The historic venue’s supporters want to raise $1 million to start an endowment.
The Stoughton Opera House, a historic theater with a capacity of just under 500 that resides on the top floors of Stoughton’s City Hall Building, has become an unlikely success story over the past 10 years. It’s expanded its audience with bookings ranging from Ladysmith Black Mambazo to Huun Huur Tu to Aimee Mann to comedians like Steven Wright and Emo Philips, in addition to its bread-and-butter programming of country and folk, which has included pretty big gets like Gillian Welch, Josh Ritter, The Carolina Chocolate Drops, and Rosanne Cash. A bit like The Shitty Barn in Spring Green, the venue has a solid following right at home and a good number of people willing to make the drive from Madison, and that frequently adds up to sold-out shows. Some seasons are better than others, but it consistently punches above its weight and does all its booking without the help of the bigger show promoters who usually bring such acts to the Madison area. And that’s on top of the challenges of keeping a 115-year-old theater in beautiful shape.
Currently the Opera House is doing OK financially, all things considered. The City of Stoughton pays for about half of its staff and contributes additional support, and the rest of its support comes from ticket sales, memberships, and a local non-profit called the Stoughton Opera House Friends Association, formed in the early 1980s when local citizens banded together to rescue the venue from neglect. Last year’s city budget shows revenue outpacing expenses. But it would still lose money without its city subsidy, and supporters understand that local governments in Wisconsin aren’t exactly flush these days. Two events coming up this week—this weekend’s Catfish River Music Festival down in Stoughton and a July 6 show at the High Noon Saloon—will raise money for the venue, which Opera House director Bill Brehm says will go toward immediate needs.
To help the Opera House build on its success, the Friends Association wants to raise $1 million for an endowment. That would create a pot of money that supporters can grow over time through investments and additional donations, while spending some of it to maintain and upgrade the venue. “The city has been very good about supporting us, but there are needs that the city just can’t reasonably afford,” says Jonathan Lewis, vice-chair of the Opera House board.
Brehm and Lewis would also like to grow the venue’s staff. Currently it has only one full-time employee, event coordinator Christina Dollhausen, who in many ways is the public face of the Opera House. (Dollhausen passed on my inquiries for this story to Brehm.) Brehm spends 75 percent of his work time on the Opera House and part-time in another staff role at the City of Stoughton, though he does note that he works 50- to 60-hour weeks, which makes him closer to a second full-timer. A third employee, assistant coordinator Julia Blaikie, also is part-time. That’s a staff of 2.75 people, plus a lot of volunteer help from the Friends. Lewis says that a comparable small-town historic theater, the Woodstock Opera House in Woodstock, Illinois, has a staff of 17.
“In the ideal world, we would like to see a director, event coordinator, box office manager, development director, technical director, and perhaps even a couple more positions,” Brehm says. “In reality, we would like to see our box office manager [Blaikie] move from 30 hours weekly to 40 hours weekly and also be able to hire additional help with sound, lights, and artist hospitality.”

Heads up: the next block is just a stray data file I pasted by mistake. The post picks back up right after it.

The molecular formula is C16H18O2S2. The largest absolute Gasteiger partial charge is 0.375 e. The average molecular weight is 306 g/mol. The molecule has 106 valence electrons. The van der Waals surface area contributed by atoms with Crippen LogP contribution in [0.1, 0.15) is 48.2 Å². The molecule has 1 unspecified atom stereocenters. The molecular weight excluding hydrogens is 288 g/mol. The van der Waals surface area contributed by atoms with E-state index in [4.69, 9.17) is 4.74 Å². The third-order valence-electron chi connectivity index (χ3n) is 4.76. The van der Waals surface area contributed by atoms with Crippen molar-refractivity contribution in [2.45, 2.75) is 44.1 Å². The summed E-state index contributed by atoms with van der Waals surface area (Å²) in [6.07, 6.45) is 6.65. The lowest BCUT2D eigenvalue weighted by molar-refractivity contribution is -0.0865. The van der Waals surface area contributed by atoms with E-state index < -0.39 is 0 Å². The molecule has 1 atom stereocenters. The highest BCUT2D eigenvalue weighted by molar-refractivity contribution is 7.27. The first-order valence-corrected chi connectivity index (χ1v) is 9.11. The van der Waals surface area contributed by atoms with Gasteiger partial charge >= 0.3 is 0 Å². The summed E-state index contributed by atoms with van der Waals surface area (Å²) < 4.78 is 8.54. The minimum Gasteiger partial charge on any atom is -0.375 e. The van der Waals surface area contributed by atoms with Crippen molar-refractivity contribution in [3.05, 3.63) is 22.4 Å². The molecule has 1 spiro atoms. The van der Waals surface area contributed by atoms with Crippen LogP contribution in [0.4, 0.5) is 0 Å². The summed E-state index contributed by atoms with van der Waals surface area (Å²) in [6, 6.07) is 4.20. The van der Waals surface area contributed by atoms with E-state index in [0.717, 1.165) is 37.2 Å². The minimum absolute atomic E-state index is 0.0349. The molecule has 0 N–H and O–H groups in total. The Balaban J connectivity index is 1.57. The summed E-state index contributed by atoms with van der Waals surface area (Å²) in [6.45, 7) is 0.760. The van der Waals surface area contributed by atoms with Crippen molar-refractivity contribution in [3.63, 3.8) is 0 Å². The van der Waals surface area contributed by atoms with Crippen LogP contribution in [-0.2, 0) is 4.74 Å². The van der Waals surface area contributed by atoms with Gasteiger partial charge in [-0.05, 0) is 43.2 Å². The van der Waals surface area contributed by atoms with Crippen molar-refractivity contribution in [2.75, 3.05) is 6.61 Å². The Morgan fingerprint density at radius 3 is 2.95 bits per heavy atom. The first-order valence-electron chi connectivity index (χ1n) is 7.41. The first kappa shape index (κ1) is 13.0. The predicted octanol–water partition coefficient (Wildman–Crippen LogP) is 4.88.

Brehm also wants to keep the booking work in-house. I couldn’t help but wonder about this, what with the multinational Live Nation now active in the Madison market through the Orpheum, and bigger locally based companies like Frank Productions and Majestic Live expanding their footprint through different venues and new outdoor concerts. I haven’t heard of any of those companies trying to get involved with the Opera House, but could see why a venue with an already-strong following would be attractive.
“One of the places where the Opera House has a real advantage over some of the other Madison area music venues is that we have a strong sense of identity and where we fit within the overall cultural landscape of Dane County… When we book a season we think of it as curation,” Brehm says. “My view is that [other promoters] are always eager to absorb new venues. It would be a terrible shame to see the Ma-and-Pa aesthetic of the Opera House become part of the big-box-store aesthetic of the larger promoters in the area.”
Lewis also says the Opera House needs to do a better job of touting its impact. People in Stoughton love the place, but, he says, don’t necessarily know how much money it brings into the local economy. About 75 percent of Opera House ticket buyers come from outside Stoughton, and they’re buying drinks and meals in town while they’re there.
In addition to installing efficient LED lighting, fixing up some plaster, improving the dressing rooms, and other renovations, the Friends want to do something that all patrons can cheer: Add some padding to the the most tailbone-unfriendly seating in the Madison area. “There are historic remodelers who will do modifications of the seats to put padding ounder the butt in such a way that it’s not a violation of the era of the seats,” Lewis says.
For now, though, patrons will have to grab a complimentary seat cushion from the box office and enjoy how much the Opera House has done with relatively little. Find information on memberships and donations here.
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